Transport (Layer 4)
This layer provides transparent transfer of data between end systems, or hosts, and is responsible for end-to-end error recovery and flow control. It ensures complete data transfer.
Network (Layer 3)
This layer provides switching and routing technologies, creating logical paths, known as virtual circuits, for transmitting data from node to node. Routing and forwarding are functions of this layer, as well as addressing, internetworking, error handling, congestion control and packet sequencing.
Data Link (Layer 2)
At this layer, data packets are encoded and decoded into bits. It furnishes transmission protocol knowledge and management and handles errors in the physical layer, flow control and frame synchronization. The data link layer is divided into two sub layers: The Media Access Control layer and the Logical Link Control layer. The MAC sub layer controls how a computer on the network gains access to the data and permission to transmit it. The LLC layer controls frame synchronization, flow control and error checking.
Physical (Layer 1)
This layer conveys the bit stream – electrical impulse, light or radio signal — through the network at the electrical and mechanical level. It provides the hardware means of sending and receiving data on a carrier, including defining cables, cards and physical aspects. Fast Ethernet, RS232, and ATM are protocols with physical layer components.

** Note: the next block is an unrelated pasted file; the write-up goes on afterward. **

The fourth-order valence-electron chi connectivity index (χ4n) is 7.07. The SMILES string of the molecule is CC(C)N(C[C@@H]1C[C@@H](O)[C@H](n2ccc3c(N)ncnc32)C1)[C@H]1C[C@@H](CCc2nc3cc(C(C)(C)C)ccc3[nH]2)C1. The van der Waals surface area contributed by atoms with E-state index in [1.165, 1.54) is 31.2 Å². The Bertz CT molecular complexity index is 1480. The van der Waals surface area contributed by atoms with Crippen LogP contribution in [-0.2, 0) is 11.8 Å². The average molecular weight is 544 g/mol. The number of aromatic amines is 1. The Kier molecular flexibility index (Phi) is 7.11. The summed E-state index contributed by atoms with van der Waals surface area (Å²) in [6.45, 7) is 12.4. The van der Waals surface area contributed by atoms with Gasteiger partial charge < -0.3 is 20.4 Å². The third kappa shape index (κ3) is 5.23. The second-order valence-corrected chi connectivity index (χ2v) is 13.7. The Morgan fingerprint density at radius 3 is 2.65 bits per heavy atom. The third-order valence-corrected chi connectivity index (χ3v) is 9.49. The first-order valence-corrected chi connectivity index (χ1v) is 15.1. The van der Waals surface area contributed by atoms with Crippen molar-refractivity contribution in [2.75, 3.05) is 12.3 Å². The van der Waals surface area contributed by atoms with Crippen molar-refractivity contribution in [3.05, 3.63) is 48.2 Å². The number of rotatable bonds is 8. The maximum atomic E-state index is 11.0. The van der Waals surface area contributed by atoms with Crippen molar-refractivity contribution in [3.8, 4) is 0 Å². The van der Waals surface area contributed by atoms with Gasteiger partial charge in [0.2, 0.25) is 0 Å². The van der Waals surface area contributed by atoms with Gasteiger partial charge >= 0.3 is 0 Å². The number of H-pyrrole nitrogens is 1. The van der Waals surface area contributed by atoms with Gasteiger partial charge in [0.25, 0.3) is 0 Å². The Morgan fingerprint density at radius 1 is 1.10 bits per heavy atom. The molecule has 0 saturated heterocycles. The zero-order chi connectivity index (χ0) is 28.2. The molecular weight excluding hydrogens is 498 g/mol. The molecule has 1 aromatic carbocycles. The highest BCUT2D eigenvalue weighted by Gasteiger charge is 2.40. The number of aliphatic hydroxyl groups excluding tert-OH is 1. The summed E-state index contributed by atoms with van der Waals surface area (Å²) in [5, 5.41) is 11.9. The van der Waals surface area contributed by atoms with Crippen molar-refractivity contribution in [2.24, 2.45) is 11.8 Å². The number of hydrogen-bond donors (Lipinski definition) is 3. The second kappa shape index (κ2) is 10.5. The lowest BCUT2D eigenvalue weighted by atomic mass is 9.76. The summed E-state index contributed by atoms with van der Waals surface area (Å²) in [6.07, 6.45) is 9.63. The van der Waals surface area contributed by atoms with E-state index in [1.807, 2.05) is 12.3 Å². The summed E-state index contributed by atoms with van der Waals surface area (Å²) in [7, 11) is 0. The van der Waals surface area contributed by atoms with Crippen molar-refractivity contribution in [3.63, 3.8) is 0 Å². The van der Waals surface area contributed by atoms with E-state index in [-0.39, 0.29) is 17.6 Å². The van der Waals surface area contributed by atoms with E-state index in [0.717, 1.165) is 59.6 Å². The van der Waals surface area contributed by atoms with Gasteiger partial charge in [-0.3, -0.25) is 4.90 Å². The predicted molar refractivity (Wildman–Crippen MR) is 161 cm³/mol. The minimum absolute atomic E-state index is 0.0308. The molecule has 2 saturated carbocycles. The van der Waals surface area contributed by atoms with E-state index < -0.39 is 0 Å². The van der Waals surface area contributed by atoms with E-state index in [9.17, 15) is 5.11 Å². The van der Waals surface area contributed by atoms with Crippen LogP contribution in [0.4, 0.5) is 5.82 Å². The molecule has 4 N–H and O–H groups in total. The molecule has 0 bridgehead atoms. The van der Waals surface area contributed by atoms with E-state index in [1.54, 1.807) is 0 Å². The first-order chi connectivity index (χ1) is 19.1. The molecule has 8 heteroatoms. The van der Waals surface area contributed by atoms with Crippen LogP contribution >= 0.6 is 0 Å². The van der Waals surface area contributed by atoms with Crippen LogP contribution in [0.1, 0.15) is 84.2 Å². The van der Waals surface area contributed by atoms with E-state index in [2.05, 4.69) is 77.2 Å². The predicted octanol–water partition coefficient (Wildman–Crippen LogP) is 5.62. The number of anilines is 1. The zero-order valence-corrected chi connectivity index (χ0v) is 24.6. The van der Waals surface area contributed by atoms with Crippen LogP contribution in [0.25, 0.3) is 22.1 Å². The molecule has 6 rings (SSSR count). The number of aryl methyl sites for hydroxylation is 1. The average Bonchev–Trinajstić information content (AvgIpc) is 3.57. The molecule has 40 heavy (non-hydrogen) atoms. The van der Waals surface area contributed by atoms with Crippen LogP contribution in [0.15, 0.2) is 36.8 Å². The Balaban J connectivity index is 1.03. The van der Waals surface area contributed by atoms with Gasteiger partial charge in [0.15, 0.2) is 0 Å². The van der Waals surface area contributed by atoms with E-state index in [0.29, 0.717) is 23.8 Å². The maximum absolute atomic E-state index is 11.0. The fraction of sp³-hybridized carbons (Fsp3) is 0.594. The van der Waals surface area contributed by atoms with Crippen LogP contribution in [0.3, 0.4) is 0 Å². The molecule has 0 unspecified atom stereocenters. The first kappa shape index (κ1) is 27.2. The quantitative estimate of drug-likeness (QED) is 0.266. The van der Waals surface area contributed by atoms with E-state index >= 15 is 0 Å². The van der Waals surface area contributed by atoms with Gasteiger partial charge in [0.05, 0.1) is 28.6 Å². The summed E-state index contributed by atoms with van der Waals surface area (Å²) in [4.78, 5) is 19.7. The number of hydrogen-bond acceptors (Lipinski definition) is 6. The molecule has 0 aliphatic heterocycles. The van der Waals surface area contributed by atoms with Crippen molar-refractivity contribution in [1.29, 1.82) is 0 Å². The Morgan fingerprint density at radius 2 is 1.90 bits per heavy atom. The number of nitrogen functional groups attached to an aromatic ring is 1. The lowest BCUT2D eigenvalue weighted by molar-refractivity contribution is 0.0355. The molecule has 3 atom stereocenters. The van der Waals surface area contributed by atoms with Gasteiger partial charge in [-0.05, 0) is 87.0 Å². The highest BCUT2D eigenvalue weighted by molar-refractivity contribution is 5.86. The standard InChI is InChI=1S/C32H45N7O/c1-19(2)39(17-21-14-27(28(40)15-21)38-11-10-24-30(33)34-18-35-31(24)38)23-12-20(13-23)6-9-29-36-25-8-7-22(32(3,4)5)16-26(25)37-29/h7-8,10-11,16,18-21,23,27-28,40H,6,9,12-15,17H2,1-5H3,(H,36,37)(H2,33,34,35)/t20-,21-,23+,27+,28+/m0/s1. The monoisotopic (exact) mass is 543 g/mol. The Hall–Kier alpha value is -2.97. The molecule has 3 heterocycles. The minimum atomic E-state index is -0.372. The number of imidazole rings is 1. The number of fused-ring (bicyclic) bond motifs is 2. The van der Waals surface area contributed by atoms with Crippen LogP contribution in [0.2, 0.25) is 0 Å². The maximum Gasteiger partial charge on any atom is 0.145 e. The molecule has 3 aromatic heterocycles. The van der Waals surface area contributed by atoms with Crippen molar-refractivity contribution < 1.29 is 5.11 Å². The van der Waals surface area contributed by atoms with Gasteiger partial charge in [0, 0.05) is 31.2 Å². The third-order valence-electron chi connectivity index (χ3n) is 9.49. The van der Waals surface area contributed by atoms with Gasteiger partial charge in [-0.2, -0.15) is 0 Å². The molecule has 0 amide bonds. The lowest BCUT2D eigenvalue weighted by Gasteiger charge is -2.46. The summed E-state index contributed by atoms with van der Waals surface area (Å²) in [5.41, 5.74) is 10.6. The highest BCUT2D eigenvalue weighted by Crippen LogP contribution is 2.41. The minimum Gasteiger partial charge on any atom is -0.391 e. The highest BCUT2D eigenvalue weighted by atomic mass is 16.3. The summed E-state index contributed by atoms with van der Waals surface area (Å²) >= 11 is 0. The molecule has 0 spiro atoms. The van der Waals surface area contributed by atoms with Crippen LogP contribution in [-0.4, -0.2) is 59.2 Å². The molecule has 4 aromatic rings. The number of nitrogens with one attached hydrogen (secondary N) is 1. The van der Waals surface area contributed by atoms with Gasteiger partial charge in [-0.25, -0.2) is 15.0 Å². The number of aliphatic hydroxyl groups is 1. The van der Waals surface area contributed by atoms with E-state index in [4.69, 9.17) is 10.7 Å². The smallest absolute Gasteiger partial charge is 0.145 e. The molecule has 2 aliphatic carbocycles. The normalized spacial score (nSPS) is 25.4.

4. Relationship between all the layers
The OSI model originally distinguishes between service, interval and protocols.
The TCP/IP model doesn’t clearly distinguish between service, interval and protocol.
The OSI model is a reference model.
.The TCP/IP model is an implementation of the OSI model.
In OSI model, the protocols came after the model was described.
In TCP/TP model, the protocols came first, and the model was really just a description of the existing protocols.
In OSI model, the protocols are better hidden.
In TCP/IP model, the protocols are not hidden.
The OSI model has 7 layers.
The TCP/IP model has only 4 layers.
The OSI model supports both connectionless and connection-oriented communication in the network layer, but only connection -oriented communication in transport layer.